What did Corbitt teach? Look at the charming (if obviously staged) photographs accompanying this story. You can see fresh, pretty food of the type that would be served to ladies who lunch: bowls of broth or consommé, what appears to be a salad with sliced tomato, corn on the cob, and possibly a chicken potpie. More important than any single dish, though, were the principles she drilled into her students: use the freshest ingredients, treat them with respect, and present your food with élan.
It was clear the strong-willed perfectionist would not stay forever. After a few years, she took a job with the Houston Country Club, where she dazzled the social elite with the likes of lobster Thermidor, crown roast of lamb, and English peas in aspic. That led to Joske’s department store in Houston, then the Driskill Hotel back in Austin.
It didn’t take long before she was noticed by Stanley Marcus, the taste-making godfather of Neiman-Marcus. He campaigned to get her to work for him, but she was always otherwise engaged. Finally, in 1955, she accepted. As Marcus later wrote, “I received a midnight call from her! . . . ‘Do you still want me?’” ‘Of course,’ I replied. ‘When can you get here? By noon tomorrow?’”
The Zodiac Room became Corbitt’s greatest stage, and for 14 years, she made it one of the most sought-after reservations in Texas. Socialites and international celebrities were Neiman’s customers, so on any given day Corbitt might find herself serving Charlton Heston, Zsa Zsa Gabor, Bob Hope, Princess Margaret, or the Duchess of Windsor. Certain country-clubbish dishes became synonymous with her: heavenly popovers, fruit salad with poppyseed dressing, the Duke of Windsor Sandwich (a glorious mess of roasted chicken breast, pineapple, mango chutney, and cheddar on homemade egg bread), and baked Alaska served in a diminutive flower pot with a blossom poking out of the meringue.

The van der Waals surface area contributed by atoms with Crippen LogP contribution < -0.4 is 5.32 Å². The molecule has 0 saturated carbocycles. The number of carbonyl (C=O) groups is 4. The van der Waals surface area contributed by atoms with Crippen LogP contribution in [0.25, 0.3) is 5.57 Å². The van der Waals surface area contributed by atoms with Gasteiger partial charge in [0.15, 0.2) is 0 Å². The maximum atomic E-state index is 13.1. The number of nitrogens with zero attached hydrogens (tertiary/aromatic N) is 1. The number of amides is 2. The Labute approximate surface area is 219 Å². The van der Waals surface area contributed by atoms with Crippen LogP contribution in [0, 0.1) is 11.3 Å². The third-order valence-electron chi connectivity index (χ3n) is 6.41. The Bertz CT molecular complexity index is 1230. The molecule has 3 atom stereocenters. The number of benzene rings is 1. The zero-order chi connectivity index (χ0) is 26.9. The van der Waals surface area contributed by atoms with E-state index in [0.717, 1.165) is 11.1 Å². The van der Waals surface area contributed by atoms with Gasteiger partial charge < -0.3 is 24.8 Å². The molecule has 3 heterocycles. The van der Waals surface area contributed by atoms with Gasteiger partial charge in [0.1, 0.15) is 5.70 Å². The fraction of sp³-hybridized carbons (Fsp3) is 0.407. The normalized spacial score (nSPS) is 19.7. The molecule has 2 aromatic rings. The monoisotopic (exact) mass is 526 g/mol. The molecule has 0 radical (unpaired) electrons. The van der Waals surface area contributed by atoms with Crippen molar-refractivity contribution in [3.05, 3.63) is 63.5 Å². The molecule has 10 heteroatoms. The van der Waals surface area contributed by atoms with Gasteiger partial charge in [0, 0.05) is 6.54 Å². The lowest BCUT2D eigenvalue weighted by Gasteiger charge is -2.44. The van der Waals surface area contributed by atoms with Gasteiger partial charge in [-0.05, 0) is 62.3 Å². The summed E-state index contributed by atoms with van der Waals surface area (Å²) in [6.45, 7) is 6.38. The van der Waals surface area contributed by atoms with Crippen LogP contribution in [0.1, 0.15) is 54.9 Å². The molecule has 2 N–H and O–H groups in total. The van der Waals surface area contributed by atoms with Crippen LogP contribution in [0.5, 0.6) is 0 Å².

Corbitt finally left Neiman-Marcus in 1969 to consult, teach, lecture, and write, but her star had begun to subtly fade. What happened was that in 1961, a cheery middle-aged Massachusetts woman with curly hair and a squeaky voice had written a book — Mastering the Art of French Cooking — and after that, America plunged into a love affair with a very different type of cuisine. It wasn’t that Helen Corbitt was at odds with Julia Child, but by comparison some of her recipes felt fussy and dated. By the time of her death from cancer, in 1978, the fickle public had moved on.
In 2000, five hundred recipes, mainly from her five cookbooks, were republished in a fitting tribute, The Best From Helen Corbitt’s Kitchens. Today, only a few people remember the feisty Texas icon—some from taking her classes, some from cooking her dishes, and some from having lunch at a small cottage under the oaks on the UT campus.
Patricia Sharpe, BA ’65, MA ’72, is food editor at Texas Monthly.